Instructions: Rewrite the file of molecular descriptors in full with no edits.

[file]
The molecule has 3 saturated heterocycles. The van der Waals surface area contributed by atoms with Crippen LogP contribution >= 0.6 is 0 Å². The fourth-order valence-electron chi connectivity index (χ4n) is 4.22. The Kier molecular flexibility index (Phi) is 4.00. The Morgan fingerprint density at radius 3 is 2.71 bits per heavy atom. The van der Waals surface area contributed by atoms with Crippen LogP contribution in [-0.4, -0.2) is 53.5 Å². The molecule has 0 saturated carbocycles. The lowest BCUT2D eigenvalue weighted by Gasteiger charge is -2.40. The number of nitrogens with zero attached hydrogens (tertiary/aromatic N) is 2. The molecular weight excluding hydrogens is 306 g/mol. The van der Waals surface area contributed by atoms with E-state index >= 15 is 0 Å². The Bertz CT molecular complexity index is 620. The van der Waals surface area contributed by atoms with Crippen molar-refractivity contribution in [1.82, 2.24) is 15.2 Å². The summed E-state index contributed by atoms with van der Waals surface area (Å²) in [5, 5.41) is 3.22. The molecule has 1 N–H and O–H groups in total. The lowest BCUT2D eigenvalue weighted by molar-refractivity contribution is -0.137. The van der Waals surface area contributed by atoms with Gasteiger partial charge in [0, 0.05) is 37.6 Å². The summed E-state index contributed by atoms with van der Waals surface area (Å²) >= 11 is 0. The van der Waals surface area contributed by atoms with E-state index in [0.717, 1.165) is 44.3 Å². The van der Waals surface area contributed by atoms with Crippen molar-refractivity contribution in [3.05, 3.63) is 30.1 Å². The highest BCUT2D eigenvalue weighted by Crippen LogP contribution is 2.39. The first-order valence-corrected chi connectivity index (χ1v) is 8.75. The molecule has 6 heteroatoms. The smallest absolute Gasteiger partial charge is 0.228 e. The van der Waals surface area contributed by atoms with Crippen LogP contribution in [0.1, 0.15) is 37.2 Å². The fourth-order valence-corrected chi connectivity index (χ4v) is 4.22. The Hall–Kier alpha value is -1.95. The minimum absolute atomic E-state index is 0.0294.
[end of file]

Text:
The molecule has 3 saturated heterocycles. The van der Waals surface area contributed by atoms with Crippen LogP contribution >= 0.6 is 0 Å². The fourth-order valence-electron chi connectivity index (χ4n) is 4.22. The Kier molecular flexibility index (Phi) is 4.00. The Morgan fingerprint density at radius 3 is 2.71 bits per heavy atom. The van der Waals surface area contributed by atoms with Crippen LogP contribution in [-0.4, -0.2) is 53.5 Å². The molecule has 0 saturated carbocycles. The lowest BCUT2D eigenvalue weighted by Gasteiger charge is -2.40. The number of nitrogens with zero attached hydrogens (tertiary/aromatic N) is 2. The molecular weight excluding hydrogens is 306 g/mol. The van der Waals surface area contributed by atoms with E-state index >= 15 is 0 Å². The Bertz CT molecular complexity index is 620. The van der Waals surface area contributed by atoms with Crippen molar-refractivity contribution in [1.82, 2.24) is 15.2 Å². The summed E-state index contributed by atoms with van der Waals surface area (Å²) in [5, 5.41) is 3.22. The molecule has 1 N–H and O–H groups in total. The lowest BCUT2D eigenvalue weighted by molar-refractivity contribution is -0.137. The van der Waals surface area contributed by atoms with Gasteiger partial charge in [0, 0.05) is 37.6 Å². The summed E-state index contributed by atoms with van der Waals surface area (Å²) >= 11 is 0. The van der Waals surface area contributed by atoms with E-state index in [0.717, 1.165) is 44.3 Å². The van der Waals surface area contributed by atoms with Crippen molar-refractivity contribution in [3.05, 3.63) is 30.1 Å². The highest BCUT2D eigenvalue weighted by Crippen LogP contribution is 2.39. The first-order valence-corrected chi connectivity index (χ1v) is 8.75. The molecule has 6 heteroatoms. The smallest absolute Gasteiger partial charge is 0.228 e. The van der Waals surface area contributed by atoms with Crippen LogP contribution in [0.1, 0.15) is 37.2 Å². The fourth-order valence-corrected chi connectivity index (χ4v) is 4.22. The Hall–Kier alpha value is -1.95. The minimum absolute atomic E-state index is 0.0294.